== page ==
It's not over for the indigenous people affected by the abandoned mine and toxic spill left behind by Rise Gold CEO’s former company, Banks Island Gold. The toxic spill is still there and Mossman's trial is still pending. This week, the Gitxaala Nation took further action to sue for changes in mining law in BC Canada. Apparently, dozens of mining claims have been staked on ‘sacred’ territorial lands, but the Nation has never been notified.
A First Nation on B.C.’s north coast is suing the province over what it describes as unauthorized mining on its traditional territory.
The Gitxaała Nation, which has 1,800 members, 500 of whom live on-reserve on the nation’s traditional territory, filed a legal challenge Monday against the province’s mineral claim staking system.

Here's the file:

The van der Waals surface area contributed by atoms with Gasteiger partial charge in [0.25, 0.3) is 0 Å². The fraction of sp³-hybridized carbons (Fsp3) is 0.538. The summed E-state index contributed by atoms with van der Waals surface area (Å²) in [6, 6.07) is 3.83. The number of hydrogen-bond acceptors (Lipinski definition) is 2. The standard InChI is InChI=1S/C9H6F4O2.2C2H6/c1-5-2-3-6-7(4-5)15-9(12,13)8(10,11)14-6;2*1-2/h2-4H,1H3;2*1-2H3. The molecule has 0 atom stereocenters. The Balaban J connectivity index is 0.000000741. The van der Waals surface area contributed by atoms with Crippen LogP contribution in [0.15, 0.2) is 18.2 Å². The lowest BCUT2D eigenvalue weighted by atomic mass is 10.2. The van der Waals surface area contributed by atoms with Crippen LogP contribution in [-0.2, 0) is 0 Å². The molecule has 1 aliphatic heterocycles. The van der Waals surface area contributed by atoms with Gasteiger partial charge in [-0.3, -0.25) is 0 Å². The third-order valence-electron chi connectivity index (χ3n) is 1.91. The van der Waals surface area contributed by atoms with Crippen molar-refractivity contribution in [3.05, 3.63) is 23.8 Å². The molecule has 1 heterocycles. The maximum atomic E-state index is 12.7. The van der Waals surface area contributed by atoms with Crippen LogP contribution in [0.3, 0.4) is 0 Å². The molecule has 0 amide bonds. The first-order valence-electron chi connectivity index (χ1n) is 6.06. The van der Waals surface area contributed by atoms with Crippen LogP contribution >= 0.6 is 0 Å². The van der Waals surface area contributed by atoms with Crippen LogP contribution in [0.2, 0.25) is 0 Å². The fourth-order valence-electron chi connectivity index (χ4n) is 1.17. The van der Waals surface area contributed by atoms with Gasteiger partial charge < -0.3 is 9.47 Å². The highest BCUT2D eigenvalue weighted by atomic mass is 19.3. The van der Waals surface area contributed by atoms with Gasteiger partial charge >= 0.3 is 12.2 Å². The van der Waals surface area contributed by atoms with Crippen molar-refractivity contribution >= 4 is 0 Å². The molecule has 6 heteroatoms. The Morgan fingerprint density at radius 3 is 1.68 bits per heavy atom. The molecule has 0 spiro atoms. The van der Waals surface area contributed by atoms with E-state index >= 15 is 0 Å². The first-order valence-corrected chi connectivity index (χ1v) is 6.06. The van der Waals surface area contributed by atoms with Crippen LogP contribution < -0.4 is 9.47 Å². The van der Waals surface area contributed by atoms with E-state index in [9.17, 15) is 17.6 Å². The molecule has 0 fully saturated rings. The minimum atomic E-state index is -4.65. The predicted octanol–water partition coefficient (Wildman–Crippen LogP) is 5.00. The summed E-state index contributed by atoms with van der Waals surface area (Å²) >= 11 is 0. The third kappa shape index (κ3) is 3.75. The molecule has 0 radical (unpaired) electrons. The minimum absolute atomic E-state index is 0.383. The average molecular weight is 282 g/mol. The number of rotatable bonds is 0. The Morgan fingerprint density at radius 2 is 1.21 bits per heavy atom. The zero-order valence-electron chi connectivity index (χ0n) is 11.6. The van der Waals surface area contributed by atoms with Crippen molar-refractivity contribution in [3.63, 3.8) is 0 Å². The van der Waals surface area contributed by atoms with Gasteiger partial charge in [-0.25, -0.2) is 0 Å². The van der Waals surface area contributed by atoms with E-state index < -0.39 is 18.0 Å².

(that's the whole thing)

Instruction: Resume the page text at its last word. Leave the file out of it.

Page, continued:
The system does not align with reconciliation efforts or B.C.’s commitment to the Declaration on the Rights of Indigenous Peoples, the claim says.
“The free-entry mineral claim staking needs to change,” Chief Coun. Linda Innes said during the announcement today. The system allows anyone to pay a fee and stake mining claims in most of the province without notification to First Nations or property owners.
The nation called on the province to immediately suspend all mineral claims granted for the territory between 2018 and 2020.
“Under their own laws, they have the obligation to set aside all existing mineral claims that are a part of the court proceeding and to suspend staking in Gitxaała territory until they can fulfill commitments to both their own constitutional duties and the promises made by the commitment to reconciliation and the declaration of Indigenous peoples,” Innes said.
Read the rest in The Tyee.
Amanda Follett Hosgood is The Tyee’s northern B.C. reporter. She lives in Wet’suwet’en territory.